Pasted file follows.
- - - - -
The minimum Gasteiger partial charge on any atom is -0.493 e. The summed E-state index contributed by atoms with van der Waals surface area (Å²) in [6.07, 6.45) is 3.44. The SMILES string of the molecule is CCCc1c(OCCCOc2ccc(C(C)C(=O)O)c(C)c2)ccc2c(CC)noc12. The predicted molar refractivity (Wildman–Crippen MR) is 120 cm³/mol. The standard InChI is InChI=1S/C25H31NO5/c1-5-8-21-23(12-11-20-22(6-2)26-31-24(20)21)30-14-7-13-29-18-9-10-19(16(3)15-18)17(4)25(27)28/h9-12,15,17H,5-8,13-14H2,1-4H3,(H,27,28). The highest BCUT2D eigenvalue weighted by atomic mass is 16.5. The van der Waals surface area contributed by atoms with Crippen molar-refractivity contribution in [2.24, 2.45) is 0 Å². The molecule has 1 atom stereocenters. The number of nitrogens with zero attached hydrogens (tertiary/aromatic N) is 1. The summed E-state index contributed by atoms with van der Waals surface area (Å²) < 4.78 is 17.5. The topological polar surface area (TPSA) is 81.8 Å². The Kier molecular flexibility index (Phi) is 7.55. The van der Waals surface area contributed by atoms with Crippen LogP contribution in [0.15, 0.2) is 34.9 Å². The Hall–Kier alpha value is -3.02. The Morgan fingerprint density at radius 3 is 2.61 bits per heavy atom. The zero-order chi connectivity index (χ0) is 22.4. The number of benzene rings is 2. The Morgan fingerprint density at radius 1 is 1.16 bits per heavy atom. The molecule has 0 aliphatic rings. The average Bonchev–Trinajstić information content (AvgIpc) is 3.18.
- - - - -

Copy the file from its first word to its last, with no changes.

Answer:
The minimum Gasteiger partial charge on any atom is -0.493 e. The summed E-state index contributed by atoms with van der Waals surface area (Å²) in [6.07, 6.45) is 3.44. The SMILES string of the molecule is CCCc1c(OCCCOc2ccc(C(C)C(=O)O)c(C)c2)ccc2c(CC)noc12. The predicted molar refractivity (Wildman–Crippen MR) is 120 cm³/mol. The standard InChI is InChI=1S/C25H31NO5/c1-5-8-21-23(12-11-20-22(6-2)26-31-24(20)21)30-14-7-13-29-18-9-10-19(16(3)15-18)17(4)25(27)28/h9-12,15,17H,5-8,13-14H2,1-4H3,(H,27,28). The highest BCUT2D eigenvalue weighted by atomic mass is 16.5. The van der Waals surface area contributed by atoms with Crippen molar-refractivity contribution in [2.24, 2.45) is 0 Å². The molecule has 1 atom stereocenters. The number of nitrogens with zero attached hydrogens (tertiary/aromatic N) is 1. The summed E-state index contributed by atoms with van der Waals surface area (Å²) < 4.78 is 17.5. The topological polar surface area (TPSA) is 81.8 Å². The Kier molecular flexibility index (Phi) is 7.55. The van der Waals surface area contributed by atoms with Crippen LogP contribution in [0.15, 0.2) is 34.9 Å². The Hall–Kier alpha value is -3.02. The Morgan fingerprint density at radius 3 is 2.61 bits per heavy atom. The zero-order chi connectivity index (χ0) is 22.4. The number of benzene rings is 2. The Morgan fingerprint density at radius 1 is 1.16 bits per heavy atom. The molecule has 0 aliphatic rings. The average Bonchev–Trinajstić information content (AvgIpc) is 3.18.